Ali Abdullah Saleh

President of Yemen, Survived

On 3 June 2011, Saleh was injured in a bomb attack on his presidential compound. A few weeks before the case, the president went back on from an agreement he signed with the opposition, in which it was agreed that he would resign within a month.

“If (Yemen) is engulfed in a civil war, they will be responsible for it and the bloodshed”


While it is unknown who committed the first assassination attempt, the second attempt was made by the Houthi Terrorist Organization. During the time of Saleh, the organization founder, Hussein Badreddin al-Houthi (in the picture) suffered from multiple attacks by Saleh's government.

Al-Houthi was accused of trying to set himself up as an imam, of setting up unlicensed religious centers, of creating an armed group called Ansarallah and of staging violent anti-American and anti-Israeli protests, as al-Houthi's followers felt Yemen's government was too closely allied with the United States.

On 2004, Al-Houthi was assassinated by the Yemen army, an act that led his followers to name the organization after his name and set Saleh's government as a traget.


Mohammed Magariaf

President of the General National Congress in Libya, Survived

On 4 January 2013, he had been visiting the town with a GNC delegation as part of a fact-finding mission aimed at helping the government restore security and crack down on smuggling operations in the south of the country. Magarief told reporters that his hotel was attacked by gunmen, triggering a three-hour gun battle with his personal bodyguards in which three of them were injured.

“He (Saif al-Islam Qaddafi) will stand a trial. We will do our utmost to make sure it is a fair trial. After trial, he will pay his dues, then he will be an ordinary citizen in Libya… this is the new democratic Libya, a just Libya, a fair Libya.”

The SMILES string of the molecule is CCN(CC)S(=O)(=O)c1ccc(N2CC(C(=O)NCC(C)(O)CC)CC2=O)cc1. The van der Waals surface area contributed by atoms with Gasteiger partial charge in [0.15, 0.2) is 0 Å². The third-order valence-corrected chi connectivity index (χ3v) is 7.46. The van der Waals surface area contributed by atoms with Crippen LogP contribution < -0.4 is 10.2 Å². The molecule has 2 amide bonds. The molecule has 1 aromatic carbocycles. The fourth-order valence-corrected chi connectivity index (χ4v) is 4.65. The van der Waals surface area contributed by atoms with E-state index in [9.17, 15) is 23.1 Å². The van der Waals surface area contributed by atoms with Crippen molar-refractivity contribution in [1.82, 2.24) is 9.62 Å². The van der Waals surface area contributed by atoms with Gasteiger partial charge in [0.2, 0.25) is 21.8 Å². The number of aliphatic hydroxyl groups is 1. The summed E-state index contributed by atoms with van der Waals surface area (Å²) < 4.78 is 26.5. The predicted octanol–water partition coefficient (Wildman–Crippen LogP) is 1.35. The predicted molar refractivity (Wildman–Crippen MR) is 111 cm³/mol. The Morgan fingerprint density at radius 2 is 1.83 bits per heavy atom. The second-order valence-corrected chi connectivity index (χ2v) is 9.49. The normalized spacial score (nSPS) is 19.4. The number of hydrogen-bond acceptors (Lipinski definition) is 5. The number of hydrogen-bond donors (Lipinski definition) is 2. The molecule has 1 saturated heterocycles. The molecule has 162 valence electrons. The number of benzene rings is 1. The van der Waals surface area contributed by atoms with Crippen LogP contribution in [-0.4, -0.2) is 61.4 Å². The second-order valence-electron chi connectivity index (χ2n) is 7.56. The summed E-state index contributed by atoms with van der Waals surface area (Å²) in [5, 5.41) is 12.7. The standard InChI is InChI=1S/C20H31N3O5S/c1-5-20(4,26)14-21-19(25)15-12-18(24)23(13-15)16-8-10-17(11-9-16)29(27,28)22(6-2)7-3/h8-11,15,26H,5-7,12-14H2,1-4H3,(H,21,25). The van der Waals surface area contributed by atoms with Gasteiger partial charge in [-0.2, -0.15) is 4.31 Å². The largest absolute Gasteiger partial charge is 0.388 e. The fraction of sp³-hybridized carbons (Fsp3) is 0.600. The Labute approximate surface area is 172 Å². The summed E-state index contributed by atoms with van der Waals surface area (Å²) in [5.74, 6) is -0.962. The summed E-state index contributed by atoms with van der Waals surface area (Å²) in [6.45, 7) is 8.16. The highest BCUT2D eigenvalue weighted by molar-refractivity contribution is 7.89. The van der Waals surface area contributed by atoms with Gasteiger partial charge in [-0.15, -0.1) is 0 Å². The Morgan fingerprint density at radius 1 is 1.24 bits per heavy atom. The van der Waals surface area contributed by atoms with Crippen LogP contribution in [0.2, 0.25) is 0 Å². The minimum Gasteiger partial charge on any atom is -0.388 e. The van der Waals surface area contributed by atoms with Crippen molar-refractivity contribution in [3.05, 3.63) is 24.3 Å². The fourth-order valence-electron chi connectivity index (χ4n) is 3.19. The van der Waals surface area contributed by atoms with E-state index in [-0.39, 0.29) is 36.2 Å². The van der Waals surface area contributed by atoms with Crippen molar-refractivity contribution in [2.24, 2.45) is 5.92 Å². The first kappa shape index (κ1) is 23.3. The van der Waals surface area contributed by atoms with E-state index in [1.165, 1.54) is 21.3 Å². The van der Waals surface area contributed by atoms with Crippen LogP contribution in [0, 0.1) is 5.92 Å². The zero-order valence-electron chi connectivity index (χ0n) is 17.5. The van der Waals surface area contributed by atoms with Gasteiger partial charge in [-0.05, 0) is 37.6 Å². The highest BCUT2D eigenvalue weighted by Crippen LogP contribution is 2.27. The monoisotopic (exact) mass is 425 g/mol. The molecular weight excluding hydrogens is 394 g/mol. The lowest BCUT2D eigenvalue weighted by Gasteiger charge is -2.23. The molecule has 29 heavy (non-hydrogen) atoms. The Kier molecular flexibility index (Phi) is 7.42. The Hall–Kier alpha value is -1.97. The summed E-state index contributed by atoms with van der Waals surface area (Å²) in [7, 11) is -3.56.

The ruling space created by the departure of President Salah's government in Yemen allowed Al Qaeda freedom of action in the tribal areas of the southern state and major cities, and even helped it conquer some, and free many members of the organization from prisons in the country. The liberators rejoined the organization, increasing its ranks and increasing its power.

In Libya, too, the forces belonging to the al-Qaeda supporters' camp seem to be exploiting the country's lack of government stability to consolidate their hold on parts of it, to strengthen their ranks in released prisoners and to use sophisticated weapons seized in Gaddafi's abandoned warehouses.


Emmerson Mnangagwa

President of Zimbabwe, Survived


Nicolás Maduro

President of Venezuela, Survived

On 4 August 2018, at least two drones armed with explosives detonated in the area where Maduro was delivering an address to military officers in Venezuela. The Venezuelan government claims the event was a targeted attempt to assassinate Maduro, though the cause and intention of the explosions is debated. Others have suggested the incident was a false flag operation designed by the government to justify repression of opposition in Venezuela.

"What fuck do I give that Europe does not recognize me, that Washington does not recognize me. I care about what the Venezuelan people say"